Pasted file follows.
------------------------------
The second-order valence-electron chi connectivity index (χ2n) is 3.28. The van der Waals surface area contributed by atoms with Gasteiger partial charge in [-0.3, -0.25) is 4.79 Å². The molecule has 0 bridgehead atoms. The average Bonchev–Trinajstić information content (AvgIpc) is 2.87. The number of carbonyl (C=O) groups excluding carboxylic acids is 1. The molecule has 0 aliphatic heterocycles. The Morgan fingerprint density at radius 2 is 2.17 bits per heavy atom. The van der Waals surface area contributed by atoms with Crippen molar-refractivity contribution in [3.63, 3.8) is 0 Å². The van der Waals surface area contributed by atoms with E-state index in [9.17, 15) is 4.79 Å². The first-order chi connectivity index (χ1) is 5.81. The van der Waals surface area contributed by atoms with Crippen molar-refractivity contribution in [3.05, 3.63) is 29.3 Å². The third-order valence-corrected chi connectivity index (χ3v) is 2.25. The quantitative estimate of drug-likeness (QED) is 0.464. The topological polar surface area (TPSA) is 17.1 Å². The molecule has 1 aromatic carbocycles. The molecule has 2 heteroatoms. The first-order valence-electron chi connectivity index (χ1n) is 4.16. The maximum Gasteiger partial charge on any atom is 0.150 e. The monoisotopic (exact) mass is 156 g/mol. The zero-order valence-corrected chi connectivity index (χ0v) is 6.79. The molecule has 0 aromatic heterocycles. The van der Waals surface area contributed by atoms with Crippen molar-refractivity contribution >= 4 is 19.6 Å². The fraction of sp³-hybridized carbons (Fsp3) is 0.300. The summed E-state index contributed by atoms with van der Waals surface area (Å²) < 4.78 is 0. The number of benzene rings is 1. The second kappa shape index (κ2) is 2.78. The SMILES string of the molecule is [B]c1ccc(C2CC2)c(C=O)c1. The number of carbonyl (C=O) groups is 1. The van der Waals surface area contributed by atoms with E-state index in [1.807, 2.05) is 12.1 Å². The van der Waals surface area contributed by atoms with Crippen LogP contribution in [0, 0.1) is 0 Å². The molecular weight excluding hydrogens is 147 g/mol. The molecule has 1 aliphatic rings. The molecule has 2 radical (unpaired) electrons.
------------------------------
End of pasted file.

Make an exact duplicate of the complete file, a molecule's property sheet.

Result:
The second-order valence-electron chi connectivity index (χ2n) is 3.28. The van der Waals surface area contributed by atoms with Gasteiger partial charge in [-0.3, -0.25) is 4.79 Å². The molecule has 0 bridgehead atoms. The average Bonchev–Trinajstić information content (AvgIpc) is 2.87. The number of carbonyl (C=O) groups excluding carboxylic acids is 1. The molecule has 0 aliphatic heterocycles. The Morgan fingerprint density at radius 2 is 2.17 bits per heavy atom. The van der Waals surface area contributed by atoms with Crippen molar-refractivity contribution in [3.63, 3.8) is 0 Å². The van der Waals surface area contributed by atoms with E-state index in [9.17, 15) is 4.79 Å². The first-order chi connectivity index (χ1) is 5.81. The van der Waals surface area contributed by atoms with Crippen molar-refractivity contribution in [3.05, 3.63) is 29.3 Å². The third-order valence-corrected chi connectivity index (χ3v) is 2.25. The quantitative estimate of drug-likeness (QED) is 0.464. The topological polar surface area (TPSA) is 17.1 Å². The molecule has 1 aromatic carbocycles. The molecule has 2 heteroatoms. The first-order valence-electron chi connectivity index (χ1n) is 4.16. The maximum Gasteiger partial charge on any atom is 0.150 e. The monoisotopic (exact) mass is 156 g/mol. The zero-order valence-corrected chi connectivity index (χ0v) is 6.79. The molecule has 0 aromatic heterocycles. The van der Waals surface area contributed by atoms with Crippen molar-refractivity contribution >= 4 is 19.6 Å². The fraction of sp³-hybridized carbons (Fsp3) is 0.300. The summed E-state index contributed by atoms with van der Waals surface area (Å²) < 4.78 is 0. The number of benzene rings is 1. The second kappa shape index (κ2) is 2.78. The SMILES string of the molecule is [B]c1ccc(C2CC2)c(C=O)c1. The number of carbonyl (C=O) groups is 1. The van der Waals surface area contributed by atoms with E-state index in [1.807, 2.05) is 12.1 Å². The van der Waals surface area contributed by atoms with Crippen LogP contribution in [0, 0.1) is 0 Å². The molecular weight excluding hydrogens is 147 g/mol. The molecule has 1 aliphatic rings. The molecule has 2 radical (unpaired) electrons.